The Metabolist movement of the 1960's was one of the various responses to the Western influences of architecture such as CIAM was. It was able to communicate convincingly with the Japanese people because its doctrine was compatible with the Japanese concept of mujo. Mujo is the recognizing in life of its many dynamic changes, such as the seasons and aging, etc., which sensitivity emanates from the Japanese reverence for nature.
Ordinarily Japanese buildings were not designed with future growth anticipated or assigned, as Kant's notion of the a priori would allow. It was conceded only that buildings would change in the future somewhat in a natural way, that function would dictate future changes based on different needs from the present. In the wake of the Giedion and Corbusier ship, Functionalism, the Japanese were jettisoning their traditional concepts in order to ride the current of change. Yet this new wave would contain its own obsolescence and its forms too would be replaced just as they had sought to replace others. One thing was certain, that the Metabolists tried to awaken the latent traditions such as the love of nature. The word metabolism probably derived from the idea that the dynamic change of the microcosm resembles the changing four seasons.
Only those who adopt a forward looking attitude realize that tradition exists and is alive. It is therefore only they who can confront grandiose schemes for the future nor being carefully involved with the past, but awareness that the most vital task of today is creatively to elaborate both past and future. 
Tange's statement approximates the Buddhist concept of time, past, present and future, all are interrelated with one another.
The influence of functionalism followed with devastating rapidity after the publication of "The house is the machine to live in," by Le Corbusier in 1929. His use of elementary geometry seems to have had appeal and to be understood by the Japanese. This is not to say that the influence of the organic spatial concepts, as introduced by Frank Lloyd Wright especially in the Imperial Hotel were not effective. In fact, in the first 1920 issue of the new magazine, "New House," Koichi Sato published the plan for a simple, ideal Western house, called the Bangaro Type (Fig.11). And in the same year the Bangaro Type was recommended by the same magazine as being suitable for the Japanese. It was actually the same plan on which Wright based all his designs. More subtle than Le Corbusier, perhaps not revolutionary enough for the times, Wright did not have the immediate effect on the Japanese that Corbusier did.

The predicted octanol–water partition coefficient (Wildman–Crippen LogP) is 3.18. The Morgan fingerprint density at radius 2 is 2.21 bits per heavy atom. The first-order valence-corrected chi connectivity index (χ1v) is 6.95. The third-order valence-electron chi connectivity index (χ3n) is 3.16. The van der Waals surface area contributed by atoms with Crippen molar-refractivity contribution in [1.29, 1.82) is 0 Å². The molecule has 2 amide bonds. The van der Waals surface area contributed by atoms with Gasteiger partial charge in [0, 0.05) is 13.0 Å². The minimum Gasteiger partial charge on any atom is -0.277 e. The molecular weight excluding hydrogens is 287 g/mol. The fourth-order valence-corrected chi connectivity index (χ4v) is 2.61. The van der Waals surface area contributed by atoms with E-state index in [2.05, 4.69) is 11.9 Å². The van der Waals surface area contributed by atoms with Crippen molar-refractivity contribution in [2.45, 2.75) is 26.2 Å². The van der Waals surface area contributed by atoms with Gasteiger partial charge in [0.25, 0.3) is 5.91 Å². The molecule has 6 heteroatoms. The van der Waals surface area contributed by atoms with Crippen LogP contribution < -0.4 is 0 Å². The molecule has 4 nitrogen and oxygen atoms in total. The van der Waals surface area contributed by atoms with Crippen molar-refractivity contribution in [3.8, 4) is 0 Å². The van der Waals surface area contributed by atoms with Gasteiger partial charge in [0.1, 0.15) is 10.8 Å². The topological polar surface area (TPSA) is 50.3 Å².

Today's House, published in 1935 by Asahi Newspaper Publishing Co., shows the functional relationships of an ideal house (Fig.12). Both graphs show the centralization of the
i-ma, the living room, a fuller discussion of which follows later. Here it is evident that the influence of functionalism lead to a more defined space in architectural design rather than the traditional sense of space which aimed for flexibility. The reason Wright's idea of architecture is the particular mode of the 30's, that his idea of space was too similar to the Japanese, and the Japanese were seeking a change. In the Meiji period, Tatsuno had to produce Western style architecture by decree, when the national policy forced imitation of things and styles Western.
Post war architecture continued the trend of the pre-war. The influences of Le Corbusier and Bauhaus and the European's new modern style were stamped throughout the works of such Japanese leading architects as Horiguchi, Yamaguchi, etc. While the functionalist effects were immediately felt, the organic spatial concepts matured more slowly. Eventually they too were deeply influential. In discussing the architecture of the period, then, it is necessary to include both these schools and it seems we cannot discuss one without the other. Interestingly this discussion contains the Taoist contradictories in the divergence between functional and organic schools of thought.
The continuously curving wall and ceiling surfaces of the Nippon Life Insurance Co., (Fig.12) built in 1965 by Murano & Mori, Associated Architects, reveal the organic space in the modern plan of this edifice. Although it bore the functionalist mark in the first floor piloti, the design of this extraordinary organically organized space signaled the Japanese to employ the organic concepts that Wright had so successfully proclaimed. Murano had incorporated Wright's ideas of space into an interpretation using all the new materials available in this building which was situated immediately across the street from the famous Imperial Hotel.
The Saitama Prefecture Museum (Fig.13), built by Mayekawa in 1971, is a return to the traditional Japanese space plan, which was not based on a defined functional space.
The plan shows one space overlapping the other. Despite the fact that Mayekawa worked in Corbusier's office, he constantly sought a way to update the traditional space through modern means. A similar example can be found in the Setonaikai Museum for Historical Folklore Data (Fig.14), by Tadashi Yamamoto (1973), it was planned with a consciousness of tradition very much in mind. The skillful use of a natural slope and of building materials gave the building a unity of structure. Not clearly defined, its circulation lead one to oku, the consciousness of wandering deep into inner space.
It is impossible to survey all the modern buildings in Japan, nor was it my intention. Suffice it to say that in Japan there is no opposition between function and organic. It is impossible to separate them satisfactorily due to the Japanese love of nature, which is the more organic spatial approach. Of course, one could not cope with the advancements of modern life without the use of more functional space. Tange voiced the following concerns in the 1960's.
On the other side, there has been an individualistic, specific and personal-subjective tendency in modern architectureââ‚¬Â¦A similar trend towards specialization and individualization has also been present in the method of functionalism in contemporary architecture.